It wasn't about the bike and it wasn't all about Lance Armstrong. It was about the money. That's why it took so long for the big lie to surface.
Nike and other corporates this week ditched the cyclist so famous the world knows him by his first name. The asset so bankable for so long by so many is a bottomline liability now the secret that underpinned it is out.
The bubble that was Lance has burst; the market is adjusting, as markets do. Did Nike, Trek, Oakley and the other sponsors really have no clue? Or did the money blind them?
The bubble grew huge on his inspiring story of not only spectacularly defying cancer to dominate the world's best-known bike race but doing so on no more than bread and water.
The flaw in the inspirational tale is that he is a doper and maybe always was - evidence points to him doping on the US amateur junior team, as a professional pre- and post-cancer, during his retirement, his comeback and, lately, as a triathlete.
The lie survived so long because it served so many. Forbes magazine has estimated Armstrong's worth at about US$125 million ($153 million). Managers, trainers and doctors were enriched, the sponsors benefited enormously directly, as, indirectly, did the wider bike industry.
Sceptics were slapped down. Nike made a chiding commercial that concluded with the Texan eyeballing the camera: "What am I on? I'm on my bike busting my ass six hours a day. What are you on?"
Livestrong has raised US$470 million for cancer awareness but the charity's good work also had the effect of a shield for its creator. A Livestrong lobbyist even rallied politicians to try to stymie the US Anti-Doping Agency.
It had always been the French that Armstrong said were out to get him, and it was the French that his legal and PR snipers smeared as anti-American. When the investigations came from agencies within, the Feds were painted as bounty hunters, USADA as witch burners.
The world cycling union, the UCI, joined Armstrong's federal court action to try to stop USADA. The UCI unsuccessfully claimed that it had jurisdiction. Fat chance of the evidence seeing light via its hand.
When Armstrong tested positive for corticosteroids while in the yellow jersey in the 1999 tour, the UCI eagerly accepted a concocted story about a saddle-sore cream supported by a back-dated prescription. It was the year after the Festina affair, the biggest doping scandal till then, and cycling needed to show lessons had been learnt. A dope cheat in yellow was just too unpalatable.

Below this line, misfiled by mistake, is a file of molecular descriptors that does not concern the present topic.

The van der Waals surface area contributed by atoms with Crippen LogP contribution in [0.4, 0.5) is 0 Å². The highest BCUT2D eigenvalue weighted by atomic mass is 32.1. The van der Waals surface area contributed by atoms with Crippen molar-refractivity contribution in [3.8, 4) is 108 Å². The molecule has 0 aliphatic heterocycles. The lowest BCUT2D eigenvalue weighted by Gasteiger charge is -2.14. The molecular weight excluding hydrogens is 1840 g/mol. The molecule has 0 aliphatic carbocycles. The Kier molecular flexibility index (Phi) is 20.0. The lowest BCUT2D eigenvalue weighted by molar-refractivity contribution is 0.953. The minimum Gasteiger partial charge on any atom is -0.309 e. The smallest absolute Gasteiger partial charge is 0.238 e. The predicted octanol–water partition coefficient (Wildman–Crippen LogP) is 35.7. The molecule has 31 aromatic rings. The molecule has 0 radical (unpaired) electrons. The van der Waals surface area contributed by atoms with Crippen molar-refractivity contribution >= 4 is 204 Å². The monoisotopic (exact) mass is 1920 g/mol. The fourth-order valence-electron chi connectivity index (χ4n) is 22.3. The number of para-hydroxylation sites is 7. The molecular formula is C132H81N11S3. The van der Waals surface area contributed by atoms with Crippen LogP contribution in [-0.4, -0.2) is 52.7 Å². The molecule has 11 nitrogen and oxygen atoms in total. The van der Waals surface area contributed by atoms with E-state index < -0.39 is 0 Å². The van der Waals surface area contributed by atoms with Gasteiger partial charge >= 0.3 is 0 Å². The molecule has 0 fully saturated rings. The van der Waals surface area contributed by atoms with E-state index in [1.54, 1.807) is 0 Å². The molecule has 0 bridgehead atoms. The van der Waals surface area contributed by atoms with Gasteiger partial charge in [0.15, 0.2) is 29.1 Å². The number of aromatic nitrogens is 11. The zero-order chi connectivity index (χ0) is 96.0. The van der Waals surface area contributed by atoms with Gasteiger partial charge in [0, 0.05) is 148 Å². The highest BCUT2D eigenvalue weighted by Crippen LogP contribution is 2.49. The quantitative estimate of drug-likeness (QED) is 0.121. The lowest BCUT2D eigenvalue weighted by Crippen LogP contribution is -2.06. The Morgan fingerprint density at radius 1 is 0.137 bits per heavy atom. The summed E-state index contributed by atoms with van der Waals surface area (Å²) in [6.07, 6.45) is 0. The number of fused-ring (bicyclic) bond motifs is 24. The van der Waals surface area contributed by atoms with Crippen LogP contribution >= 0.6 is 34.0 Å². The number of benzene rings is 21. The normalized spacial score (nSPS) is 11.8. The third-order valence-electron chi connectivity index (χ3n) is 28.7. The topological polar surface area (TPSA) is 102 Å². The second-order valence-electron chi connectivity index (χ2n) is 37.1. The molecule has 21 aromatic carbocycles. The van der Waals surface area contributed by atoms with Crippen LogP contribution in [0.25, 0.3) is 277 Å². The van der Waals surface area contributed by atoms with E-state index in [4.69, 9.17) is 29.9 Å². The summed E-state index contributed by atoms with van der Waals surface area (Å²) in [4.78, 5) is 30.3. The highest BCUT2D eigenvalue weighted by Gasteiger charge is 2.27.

When retroactive testing on 1999 samples found six of Armstrong's positive for EPO, the UCI commissioned a report that was a whitewash. Nothing came of the blood-doping drug Actovegin being found with the team in 2000 and in 2004 a book with detailed evidence was dismissed by Hein Verbruggen, the UCI's president then - and honorary president now - even though he admitted he hadn't read it.
If evidence didn't bother the UCI, nor did conflicts of interest. It accepted a six figure donation "for anti-doping" from Armstrong who they were supposed to police. Recent testimony alleges the money was paid after Armstrong failed a dope test.
When Armstrong's former team-mate Tyler Hamilton claimed last year that the UCI did not take action on a positive Armstrong drug test, Verbruggen reacted angrily saying: "That's impossible, because there is nothing. I repeat again: Lance Armstrong has never used doping. Never, never, never."
As justification for the UCI not taking a case to the Court of Arbitration for Sport, Verbruggen's successor, Pat McQuaid, incorrectly told the Weekend Herald in 2006 that evidence had already been heard "and ultimately the judge found nothing credible against Armstrong". McQuaid did not respond to the Weekend Herald's email pointing out his errors.
In its "reasoned decision" this month, USADA said the UCI had prejudged evidence against Armstrong. That alone means Verbruggen and McQuaid have to go. Even the voice of the Tour de France, Phil Liggett, whose neck must be stiff from looking the other way, admits the case against Armstrong is proven.
Emma O'Reilly, Betsy Andreu, Christophe Bassons and Aucklander Stephen Swart, who spoke up at considerable cost, and Travis Tygart, the USADA head who did his job despite death threats, are among those who emerge with credibility.
Media profited from the myth but a rare few journalists did their craft proud in what is sport's Watergate. That makes Irish reporters David Walsh and Paul Kimmage the new Woodward and Bernstein.